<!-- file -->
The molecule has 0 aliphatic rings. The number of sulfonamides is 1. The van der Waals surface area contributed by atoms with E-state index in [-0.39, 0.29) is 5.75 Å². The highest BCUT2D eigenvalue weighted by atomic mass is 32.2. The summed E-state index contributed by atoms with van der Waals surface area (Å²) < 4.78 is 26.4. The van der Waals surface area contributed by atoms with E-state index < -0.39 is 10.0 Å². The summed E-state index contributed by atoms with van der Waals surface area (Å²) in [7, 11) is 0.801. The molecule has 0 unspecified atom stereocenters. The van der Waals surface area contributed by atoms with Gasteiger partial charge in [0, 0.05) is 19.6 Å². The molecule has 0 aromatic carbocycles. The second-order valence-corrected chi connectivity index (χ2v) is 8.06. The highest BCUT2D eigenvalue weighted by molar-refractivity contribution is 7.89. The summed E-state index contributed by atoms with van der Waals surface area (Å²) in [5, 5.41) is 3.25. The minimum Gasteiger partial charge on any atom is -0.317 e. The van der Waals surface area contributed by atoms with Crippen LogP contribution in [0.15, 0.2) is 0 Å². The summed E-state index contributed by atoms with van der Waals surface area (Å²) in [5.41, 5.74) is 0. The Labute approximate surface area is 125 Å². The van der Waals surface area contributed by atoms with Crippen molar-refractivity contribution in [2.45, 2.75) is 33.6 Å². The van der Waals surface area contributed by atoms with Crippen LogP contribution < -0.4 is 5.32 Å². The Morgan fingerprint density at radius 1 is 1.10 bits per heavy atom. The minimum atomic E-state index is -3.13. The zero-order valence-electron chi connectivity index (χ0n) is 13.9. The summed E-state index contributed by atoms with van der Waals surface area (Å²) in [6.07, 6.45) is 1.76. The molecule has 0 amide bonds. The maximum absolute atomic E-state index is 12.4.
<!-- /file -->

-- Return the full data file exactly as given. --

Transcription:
The molecule has 0 aliphatic rings. The number of sulfonamides is 1. The van der Waals surface area contributed by atoms with E-state index in [-0.39, 0.29) is 5.75 Å². The highest BCUT2D eigenvalue weighted by atomic mass is 32.2. The summed E-state index contributed by atoms with van der Waals surface area (Å²) < 4.78 is 26.4. The van der Waals surface area contributed by atoms with E-state index < -0.39 is 10.0 Å². The summed E-state index contributed by atoms with van der Waals surface area (Å²) in [7, 11) is 0.801. The molecule has 0 unspecified atom stereocenters. The van der Waals surface area contributed by atoms with Gasteiger partial charge in [0, 0.05) is 19.6 Å². The molecule has 0 aromatic carbocycles. The second-order valence-corrected chi connectivity index (χ2v) is 8.06. The highest BCUT2D eigenvalue weighted by molar-refractivity contribution is 7.89. The summed E-state index contributed by atoms with van der Waals surface area (Å²) in [5, 5.41) is 3.25. The minimum Gasteiger partial charge on any atom is -0.317 e. The van der Waals surface area contributed by atoms with Crippen LogP contribution in [0.15, 0.2) is 0 Å². The summed E-state index contributed by atoms with van der Waals surface area (Å²) in [5.41, 5.74) is 0. The Labute approximate surface area is 125 Å². The van der Waals surface area contributed by atoms with Crippen molar-refractivity contribution in [2.45, 2.75) is 33.6 Å². The van der Waals surface area contributed by atoms with Crippen LogP contribution < -0.4 is 5.32 Å². The Morgan fingerprint density at radius 1 is 1.10 bits per heavy atom. The minimum atomic E-state index is -3.13. The zero-order valence-electron chi connectivity index (χ0n) is 13.9. The summed E-state index contributed by atoms with van der Waals surface area (Å²) in [6.07, 6.45) is 1.76. The molecule has 0 amide bonds. The maximum absolute atomic E-state index is 12.4.